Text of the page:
Quietly, an accountant is running one of the most important statewide races that, while under-the-radar, is hugely impactful to all Texans.
The Signal spoke with Janet Dudding in between campaign stops in her race for comptroller. Our first question immediately produced a laugh. What does a comptroller do?
According to Dudding, “the comptroller is the state accountant.” It’s hard to believe, but Texas has never actually had a CPA as the state comptroller. That could change if Dudding is elected in November.
Dudding has spent over 35 years accounting in state and local government. She has a ton of experience with white collar crime, audits, and investigations. But one of the main reasons she is running has to do with something that the comptroller has unique powers over: climate change.
While Dudding is interested in increasing renewable energy at the state and residential level through traditional wind and solar, she would also like to explore new opportunities with geothermal. The comptroller has a lot of power when it comes to reducing greenhouse gases, which is quite personal to Dudding.
She and her husband moved to Texas after experiencing Hurricane Katrina in the Mississippi Delta. “You go through one of those things and it gets really personal to you,” she says. “In Texas we haven’t done enough to mitigate the root causes and the risks involved in climate change.”
Dudding is running on a host of other issues that fall under the purview of the comptroller, including property tax appraisals, expanding Medicaid, and legalizing cannabis. That last issue for Dudding seems like a no-brainer. “The one should be low-hanging fruit,” she says.
Dudding notes that our neighbor New Mexico has lines stretching out the door for people to purchase legal cannabis. But the minute they cross state lines, they’ve committed a felony. Not only does she want Texas to start profiting off a new revenue stream, but she’d also like for decriminalization to become a priority.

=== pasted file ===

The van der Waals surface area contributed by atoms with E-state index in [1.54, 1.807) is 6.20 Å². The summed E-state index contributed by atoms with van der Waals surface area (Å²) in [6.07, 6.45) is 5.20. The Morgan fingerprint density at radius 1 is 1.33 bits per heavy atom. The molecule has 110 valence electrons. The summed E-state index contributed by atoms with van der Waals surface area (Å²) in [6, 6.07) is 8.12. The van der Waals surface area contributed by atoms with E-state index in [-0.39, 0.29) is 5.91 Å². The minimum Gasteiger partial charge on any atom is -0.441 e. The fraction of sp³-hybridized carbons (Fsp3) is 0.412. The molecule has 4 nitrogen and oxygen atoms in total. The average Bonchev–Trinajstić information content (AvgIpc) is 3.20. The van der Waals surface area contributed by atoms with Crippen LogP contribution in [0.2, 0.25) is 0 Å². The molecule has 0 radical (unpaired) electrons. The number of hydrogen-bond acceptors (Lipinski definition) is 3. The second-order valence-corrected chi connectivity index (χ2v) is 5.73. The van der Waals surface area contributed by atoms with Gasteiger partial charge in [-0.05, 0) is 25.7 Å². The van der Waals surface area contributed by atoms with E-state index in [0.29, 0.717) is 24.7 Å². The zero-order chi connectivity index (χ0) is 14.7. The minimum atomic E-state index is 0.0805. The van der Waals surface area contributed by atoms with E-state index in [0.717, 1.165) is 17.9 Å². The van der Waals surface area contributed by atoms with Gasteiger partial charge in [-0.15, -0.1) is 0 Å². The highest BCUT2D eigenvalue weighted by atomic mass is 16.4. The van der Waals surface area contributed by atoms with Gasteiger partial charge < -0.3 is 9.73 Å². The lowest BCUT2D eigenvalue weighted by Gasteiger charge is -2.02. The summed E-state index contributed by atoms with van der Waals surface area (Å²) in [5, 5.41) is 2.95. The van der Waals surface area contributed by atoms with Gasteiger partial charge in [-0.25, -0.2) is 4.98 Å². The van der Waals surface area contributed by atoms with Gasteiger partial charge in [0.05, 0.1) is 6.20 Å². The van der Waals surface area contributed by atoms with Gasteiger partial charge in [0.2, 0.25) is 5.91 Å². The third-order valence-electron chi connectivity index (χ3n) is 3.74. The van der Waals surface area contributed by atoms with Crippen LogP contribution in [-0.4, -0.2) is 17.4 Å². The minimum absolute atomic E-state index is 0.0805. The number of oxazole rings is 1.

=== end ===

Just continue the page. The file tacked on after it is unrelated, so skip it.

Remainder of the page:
As she travels across the state, Dudding has been pleasantly surprised at the interest in a race for a position many have never heard of. She credits that to potential constituents just wanting to have statewide officials that have their best interests at heart. “Right now, “[Texans] feel played, they don’t feel they’re cared about, they don’t feel like they’re being listened to,” says Dudding.
While Texas is the second largest economy in the nation, in many ways the state is failing its citizens. Dudding points out that Texas ranks 45th in public education, 43rd in public health, and 41st in air and water quality. “We are the ninth largest economy [in the world], and we deserve world class services.”
She has also had several conversations with potential constituents about the extremism of the Republican party. Many people have approached her with horror stories relating to the state’s many abortions bans. Her opponent, the incumbent Glenn Hegar, was the author of the anti-abortion bill then state senator Wendy Davis filibustered in 2013.
Dudding tells Texans who are afraid about the direction of the state, that they have a different option in less than fifty days. There’s a slate of democratic candidates up and down the ballot that they can vote for. “There’s a choice this year to vote for what you want.”
The last day to register to vote in November’s election is October 11. Early voting begins on October 24.